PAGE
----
If we consider the secreted signaling molecules expressed by NSCs in the cortical primordium, only disruptions in the FGF pathways have thus far resulted in major defects in cortical development (Hebert et al., 2003; Cheng et al., 2006). Although overexpression of a stabilized β-catenin, which is downstream of the WNT pathway, increases cortical size (Chenn and Walsh, 2002), the disruption of the WNT pathway affects the hippocampus rather than the cortex (Galceran et al., 2000). Thus, normal embryonic cortical development primarily depends on FGF signaling, and in order to better understand the mechanisms mediating these roles, several FGF receptor mutant models have been generated.
Mice that transiently overexpress a dominant negative fgfr1 gene that interferes with normal functioning of all receptor types during early embryogenesis have a smaller cortex, particularly in the frontal and temporal regions, and reduced numbers of excitatory neurons (Shin et al., 2004). Furthermore, these mice exhibited hyperactivity. Specific receptor knockouts have subsequently shown the relative contribution of each FGF receptor to cortical development. In order to avoid embryonic lethality of fgfr1 and fgfr2 systemic gene knockouts, fgfr alleles containing loxP site have been recombined in vivo with a variety of Cre lines, including the foxg1 knock-in Cre, nestin-Cre and hgfap-Cre lines. Mice lacking fgfr1 in radial glial progenitors driven by hgfap-Cre (which targets the dorsal telencephalon and hippocampal anlage), exhibited severe reduction of hippocampal volume, almost complete absence of midline telencephalic commissures due to abnormal development of midline glia, and decreased inhibitory interneuron number in the cortex and hippocampus (Ohkubo et al., 2004; Smith et al., 2006; Muller Smith et al., 2008). In contrast, the number of cortical excitatory neurons was not decreased in mice lacking fgfr1 alone (Muller Smith et al., 2008). However, mice lacking fgfr2 alone or in combination with fgfr1, via hgfap-Cre mediated recombination, showed a decrease in cortical excitatory neurons and volume, both of which were more pronounced in the medial prefrontal area of the cortex (Stevens et al., 2010). The mechanism of these abnormalities leading to a loss of cortical excitatory neurons resides in the ability of FGFR2 signaling to induce radial glial stem cells to re-enter the cell cycle, particularly in anterior regions. Therefore, FGFR2 support prefrontal cortical development by promoting the self-renewal or maintenance of cortical stem cells. These data converge with previous work demonstrating that PFC size is reduced by knockout of FGF17, a ligand for FGFR2 (Cholfin and Rubenstein, 2008).
Consistent with the decreased number of excitatory projection neurons in PFC in conditional knockouts for fgfr2 driven by the hgfap-Cre transgene, glutamatergic synapses in the bed nuclei of the stria terminalis (BST), an area that receives projections from the PFC and in turn projects to the hypothalamus, were also reduced in these mice. A decreased number of GABAergic neurons in the BST was also noted in these animals, which is likely to be secondary to decreased glutamate input, as FGFR2 was not targeted in this region (Stevens et al., 2010). These changes may have important consequences for the correct functioning of limbic circuitry.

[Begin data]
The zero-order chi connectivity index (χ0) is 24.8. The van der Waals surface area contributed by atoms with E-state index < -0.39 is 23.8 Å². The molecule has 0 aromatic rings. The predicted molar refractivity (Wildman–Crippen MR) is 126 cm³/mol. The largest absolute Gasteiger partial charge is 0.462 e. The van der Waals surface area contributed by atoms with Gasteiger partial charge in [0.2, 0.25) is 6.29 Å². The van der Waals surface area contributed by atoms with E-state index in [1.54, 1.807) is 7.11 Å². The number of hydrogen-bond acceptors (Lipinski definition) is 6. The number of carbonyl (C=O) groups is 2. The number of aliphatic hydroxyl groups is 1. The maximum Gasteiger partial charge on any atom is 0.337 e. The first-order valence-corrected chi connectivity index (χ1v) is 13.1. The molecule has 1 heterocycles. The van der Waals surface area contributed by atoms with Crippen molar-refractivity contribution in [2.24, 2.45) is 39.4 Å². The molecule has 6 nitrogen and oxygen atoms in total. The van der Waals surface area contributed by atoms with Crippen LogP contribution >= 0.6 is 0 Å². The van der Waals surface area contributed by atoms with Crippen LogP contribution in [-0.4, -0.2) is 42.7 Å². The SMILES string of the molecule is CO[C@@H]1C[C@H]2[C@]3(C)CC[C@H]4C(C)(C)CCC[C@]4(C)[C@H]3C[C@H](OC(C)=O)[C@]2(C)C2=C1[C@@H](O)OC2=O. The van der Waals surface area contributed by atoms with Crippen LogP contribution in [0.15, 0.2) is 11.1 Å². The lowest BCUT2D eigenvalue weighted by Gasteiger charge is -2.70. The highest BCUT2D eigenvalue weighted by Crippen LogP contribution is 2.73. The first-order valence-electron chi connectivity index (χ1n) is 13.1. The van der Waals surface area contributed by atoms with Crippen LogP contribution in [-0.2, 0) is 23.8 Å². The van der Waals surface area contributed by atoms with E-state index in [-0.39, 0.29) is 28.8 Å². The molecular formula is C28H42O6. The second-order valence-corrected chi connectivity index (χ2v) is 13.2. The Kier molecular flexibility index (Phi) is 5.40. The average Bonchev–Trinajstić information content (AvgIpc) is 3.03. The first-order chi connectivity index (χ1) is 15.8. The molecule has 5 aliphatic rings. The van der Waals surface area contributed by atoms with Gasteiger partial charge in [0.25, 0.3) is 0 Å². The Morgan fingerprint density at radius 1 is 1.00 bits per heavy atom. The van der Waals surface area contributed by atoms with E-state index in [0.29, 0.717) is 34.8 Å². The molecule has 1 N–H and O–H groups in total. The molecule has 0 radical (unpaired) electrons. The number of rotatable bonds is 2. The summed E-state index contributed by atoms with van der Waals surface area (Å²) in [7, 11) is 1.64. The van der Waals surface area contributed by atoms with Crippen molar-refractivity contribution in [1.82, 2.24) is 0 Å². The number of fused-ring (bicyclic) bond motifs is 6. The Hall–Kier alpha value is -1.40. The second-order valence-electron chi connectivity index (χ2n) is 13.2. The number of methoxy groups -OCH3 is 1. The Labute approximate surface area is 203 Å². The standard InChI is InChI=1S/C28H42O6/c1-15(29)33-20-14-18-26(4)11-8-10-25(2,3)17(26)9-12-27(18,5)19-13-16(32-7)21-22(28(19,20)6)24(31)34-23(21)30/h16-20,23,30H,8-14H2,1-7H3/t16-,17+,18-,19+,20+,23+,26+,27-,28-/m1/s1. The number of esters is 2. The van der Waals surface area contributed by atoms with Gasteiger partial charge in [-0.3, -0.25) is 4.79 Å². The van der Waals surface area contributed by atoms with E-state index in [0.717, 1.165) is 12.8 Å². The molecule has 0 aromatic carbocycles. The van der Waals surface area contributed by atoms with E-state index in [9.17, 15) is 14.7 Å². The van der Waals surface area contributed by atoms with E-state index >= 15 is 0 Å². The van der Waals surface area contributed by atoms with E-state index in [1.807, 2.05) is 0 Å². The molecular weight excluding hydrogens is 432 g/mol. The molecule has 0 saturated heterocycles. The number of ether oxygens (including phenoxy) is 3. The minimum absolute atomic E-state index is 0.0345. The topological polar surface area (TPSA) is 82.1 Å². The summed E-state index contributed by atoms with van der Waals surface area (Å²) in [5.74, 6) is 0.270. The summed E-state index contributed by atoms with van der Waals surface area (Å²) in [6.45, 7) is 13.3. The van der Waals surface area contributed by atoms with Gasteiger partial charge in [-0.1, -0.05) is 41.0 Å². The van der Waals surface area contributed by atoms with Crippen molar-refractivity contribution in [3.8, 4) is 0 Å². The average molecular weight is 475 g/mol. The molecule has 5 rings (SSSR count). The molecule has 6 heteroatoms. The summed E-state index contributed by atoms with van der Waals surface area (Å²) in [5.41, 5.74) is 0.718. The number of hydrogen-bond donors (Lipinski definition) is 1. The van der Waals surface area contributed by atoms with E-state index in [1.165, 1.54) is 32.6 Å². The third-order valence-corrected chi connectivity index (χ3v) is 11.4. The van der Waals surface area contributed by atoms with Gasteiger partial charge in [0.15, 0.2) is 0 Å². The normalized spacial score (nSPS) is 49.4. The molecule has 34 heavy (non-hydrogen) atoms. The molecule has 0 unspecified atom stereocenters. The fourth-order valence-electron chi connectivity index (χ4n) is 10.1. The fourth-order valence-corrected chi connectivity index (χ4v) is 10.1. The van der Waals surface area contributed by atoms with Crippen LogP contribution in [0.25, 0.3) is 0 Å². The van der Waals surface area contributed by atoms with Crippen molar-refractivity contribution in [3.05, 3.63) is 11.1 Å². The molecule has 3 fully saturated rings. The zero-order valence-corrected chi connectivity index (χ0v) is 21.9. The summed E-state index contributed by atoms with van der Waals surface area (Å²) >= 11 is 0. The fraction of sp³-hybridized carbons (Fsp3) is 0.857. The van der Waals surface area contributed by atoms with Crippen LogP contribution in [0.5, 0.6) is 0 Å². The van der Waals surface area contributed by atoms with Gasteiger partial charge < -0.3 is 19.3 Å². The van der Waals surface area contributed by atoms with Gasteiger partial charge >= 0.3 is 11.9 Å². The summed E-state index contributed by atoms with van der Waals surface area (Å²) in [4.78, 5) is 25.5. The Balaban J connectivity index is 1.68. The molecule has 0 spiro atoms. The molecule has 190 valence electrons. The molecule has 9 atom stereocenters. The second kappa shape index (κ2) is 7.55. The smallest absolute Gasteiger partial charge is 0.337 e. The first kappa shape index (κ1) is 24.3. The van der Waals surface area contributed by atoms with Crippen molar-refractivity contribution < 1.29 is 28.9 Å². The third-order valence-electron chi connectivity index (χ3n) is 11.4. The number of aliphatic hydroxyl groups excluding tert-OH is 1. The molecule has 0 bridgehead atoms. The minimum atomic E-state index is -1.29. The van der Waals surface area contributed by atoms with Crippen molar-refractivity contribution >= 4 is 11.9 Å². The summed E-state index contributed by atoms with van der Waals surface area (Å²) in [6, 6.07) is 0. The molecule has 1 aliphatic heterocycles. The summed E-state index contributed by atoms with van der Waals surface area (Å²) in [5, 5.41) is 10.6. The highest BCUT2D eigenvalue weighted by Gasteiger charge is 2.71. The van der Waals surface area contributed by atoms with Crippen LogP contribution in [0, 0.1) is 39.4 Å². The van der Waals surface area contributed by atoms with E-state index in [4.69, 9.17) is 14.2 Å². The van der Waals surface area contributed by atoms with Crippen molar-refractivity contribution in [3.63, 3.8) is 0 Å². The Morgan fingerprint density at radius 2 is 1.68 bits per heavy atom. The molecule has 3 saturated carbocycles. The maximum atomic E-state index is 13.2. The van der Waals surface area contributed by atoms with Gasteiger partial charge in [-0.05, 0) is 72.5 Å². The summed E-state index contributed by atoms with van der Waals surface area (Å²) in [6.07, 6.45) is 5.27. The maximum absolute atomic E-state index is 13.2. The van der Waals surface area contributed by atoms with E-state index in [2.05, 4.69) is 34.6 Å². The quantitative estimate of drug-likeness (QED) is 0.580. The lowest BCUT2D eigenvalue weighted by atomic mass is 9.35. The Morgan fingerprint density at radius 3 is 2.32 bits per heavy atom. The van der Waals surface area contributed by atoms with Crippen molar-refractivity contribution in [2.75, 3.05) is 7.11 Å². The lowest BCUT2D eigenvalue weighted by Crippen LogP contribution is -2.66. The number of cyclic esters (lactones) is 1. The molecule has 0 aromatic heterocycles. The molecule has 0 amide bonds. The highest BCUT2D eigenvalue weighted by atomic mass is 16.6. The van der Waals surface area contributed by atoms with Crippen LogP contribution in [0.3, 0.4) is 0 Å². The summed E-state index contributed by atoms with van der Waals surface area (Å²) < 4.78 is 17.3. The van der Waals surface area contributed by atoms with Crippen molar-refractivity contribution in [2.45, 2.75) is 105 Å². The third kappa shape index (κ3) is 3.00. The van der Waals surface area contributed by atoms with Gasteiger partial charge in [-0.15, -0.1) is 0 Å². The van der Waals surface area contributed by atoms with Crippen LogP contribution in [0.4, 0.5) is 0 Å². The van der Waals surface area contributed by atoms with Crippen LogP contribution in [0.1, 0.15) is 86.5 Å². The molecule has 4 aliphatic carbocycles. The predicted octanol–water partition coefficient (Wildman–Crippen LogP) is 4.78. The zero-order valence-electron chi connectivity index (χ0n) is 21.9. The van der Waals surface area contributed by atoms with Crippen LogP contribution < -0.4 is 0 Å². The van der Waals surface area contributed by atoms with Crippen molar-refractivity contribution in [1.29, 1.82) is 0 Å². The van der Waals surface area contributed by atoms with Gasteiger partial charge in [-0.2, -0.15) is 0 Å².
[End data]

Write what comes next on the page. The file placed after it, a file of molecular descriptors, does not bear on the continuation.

Mice constitutively lacking FGFR3 through the germline have skeletal defects but have not been reported to have abnormal cortical morphogenesis. (Colvin et al., 1996; Oh et al., 2003). On the other hand, mice with activating mutations of fgfr3 have an increase in the rate of the cell cycle of cortical stem cells in early neurogenesis and an increase in the generation of TBR2+ IPCs at later stages, leading to increased cortical size and cortical cell number (Inglis-Broadgate et al., 2005; Thomson et al., 2007, 2009). The caudal and lateral areas of the cortex were most affected, reflecting the natural gradient of fgfr3 expression. Thus, FGFR2 and FGFR3 both appear to influence the appropriate proliferation of stem cells in different regions of cortex (anterior and posterior, respectively), suggesting that the regulation of signaling by each of these receptors individually and in combination may be critical for the appropriate expansion of different cortical areas. Compound mutation for fgfr1, fgfr2 and fgfr3 in the early anterior neural tube (driven by foxg1-Cre) results in an almost complete agenesis of both dorsal and ventral telencephalic regions (Gutin et al., 2006; Hebert and Fishell, 2008).
The downstream targets that mediate FGF regulated cellular events are still under investigation. Relevant to the early patterning processes in the cortex, FGF8-mediated activation of FGFRs is known to repress genes that specify dorsal and posterior cell fate including coup-tf1, emx2, and wnt8b (Crossley et al., 2001; Garel et al., 2003; Storm et al., 2006). FGF and other signaling factors also induce RAS/MAPK pathways, supporting NSC proliferation and self-renewal, and PI3K/AKT pathways, supporting cell survival. Several transcription factor genes are also activated by FGF signaling in NSCs as well as neuronal progeny, including pea3, erm (etv5), and er81 (etv1) some of which are anteriorly expressed (Hasegawa et al., 2004; Cholfin and Rubenstein, 2008) and may be involved in cell differentiation or fate. The multiplicity of targets demonstrates how master regulatory factors such as FGF may exert multifaceted roles in stem cells and their progenies.